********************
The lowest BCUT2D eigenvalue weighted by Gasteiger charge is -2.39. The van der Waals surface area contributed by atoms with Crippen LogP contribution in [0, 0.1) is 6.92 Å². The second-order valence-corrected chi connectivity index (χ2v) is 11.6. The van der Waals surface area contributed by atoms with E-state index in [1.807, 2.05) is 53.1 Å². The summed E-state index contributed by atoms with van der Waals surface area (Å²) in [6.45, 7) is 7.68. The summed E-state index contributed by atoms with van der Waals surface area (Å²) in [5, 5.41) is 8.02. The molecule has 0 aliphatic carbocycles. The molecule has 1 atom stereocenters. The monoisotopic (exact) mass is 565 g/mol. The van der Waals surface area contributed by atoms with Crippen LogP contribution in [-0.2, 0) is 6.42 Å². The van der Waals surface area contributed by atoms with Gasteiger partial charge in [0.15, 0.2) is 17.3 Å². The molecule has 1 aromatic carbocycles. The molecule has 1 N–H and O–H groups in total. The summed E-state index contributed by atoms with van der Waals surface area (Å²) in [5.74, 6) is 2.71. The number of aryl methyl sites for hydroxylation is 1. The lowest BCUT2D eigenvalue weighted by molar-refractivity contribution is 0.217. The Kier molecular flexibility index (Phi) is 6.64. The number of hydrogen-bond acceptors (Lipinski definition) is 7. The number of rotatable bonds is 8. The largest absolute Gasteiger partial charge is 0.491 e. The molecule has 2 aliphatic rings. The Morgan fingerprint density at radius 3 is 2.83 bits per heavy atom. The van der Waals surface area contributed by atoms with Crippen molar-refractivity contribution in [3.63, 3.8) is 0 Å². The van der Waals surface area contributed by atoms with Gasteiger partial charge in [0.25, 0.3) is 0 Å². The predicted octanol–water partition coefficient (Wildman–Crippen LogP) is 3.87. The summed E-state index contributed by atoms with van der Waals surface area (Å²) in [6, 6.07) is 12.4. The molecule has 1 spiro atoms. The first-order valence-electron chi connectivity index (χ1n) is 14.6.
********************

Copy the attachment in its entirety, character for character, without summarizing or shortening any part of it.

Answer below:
The lowest BCUT2D eigenvalue weighted by Gasteiger charge is -2.39. The van der Waals surface area contributed by atoms with Crippen LogP contribution in [0, 0.1) is 6.92 Å². The second-order valence-corrected chi connectivity index (χ2v) is 11.6. The van der Waals surface area contributed by atoms with E-state index in [1.807, 2.05) is 53.1 Å². The summed E-state index contributed by atoms with van der Waals surface area (Å²) in [6.45, 7) is 7.68. The summed E-state index contributed by atoms with van der Waals surface area (Å²) in [5, 5.41) is 8.02. The molecule has 0 aliphatic carbocycles. The molecule has 1 atom stereocenters. The monoisotopic (exact) mass is 565 g/mol. The van der Waals surface area contributed by atoms with Crippen LogP contribution in [-0.2, 0) is 6.42 Å². The van der Waals surface area contributed by atoms with Gasteiger partial charge in [0.15, 0.2) is 17.3 Å². The molecule has 1 aromatic carbocycles. The molecule has 1 N–H and O–H groups in total. The summed E-state index contributed by atoms with van der Waals surface area (Å²) in [5.74, 6) is 2.71. The number of aryl methyl sites for hydroxylation is 1. The lowest BCUT2D eigenvalue weighted by molar-refractivity contribution is 0.217. The Kier molecular flexibility index (Phi) is 6.64. The number of hydrogen-bond acceptors (Lipinski definition) is 7. The number of rotatable bonds is 8. The largest absolute Gasteiger partial charge is 0.491 e. The molecule has 2 aliphatic rings. The Morgan fingerprint density at radius 3 is 2.83 bits per heavy atom. The van der Waals surface area contributed by atoms with Crippen molar-refractivity contribution in [3.63, 3.8) is 0 Å². The van der Waals surface area contributed by atoms with Gasteiger partial charge in [0.25, 0.3) is 0 Å². The predicted octanol–water partition coefficient (Wildman–Crippen LogP) is 3.87. The summed E-state index contributed by atoms with van der Waals surface area (Å²) in [6, 6.07) is 12.4. The molecule has 1 spiro atoms. The first-order valence-electron chi connectivity index (χ1n) is 14.6.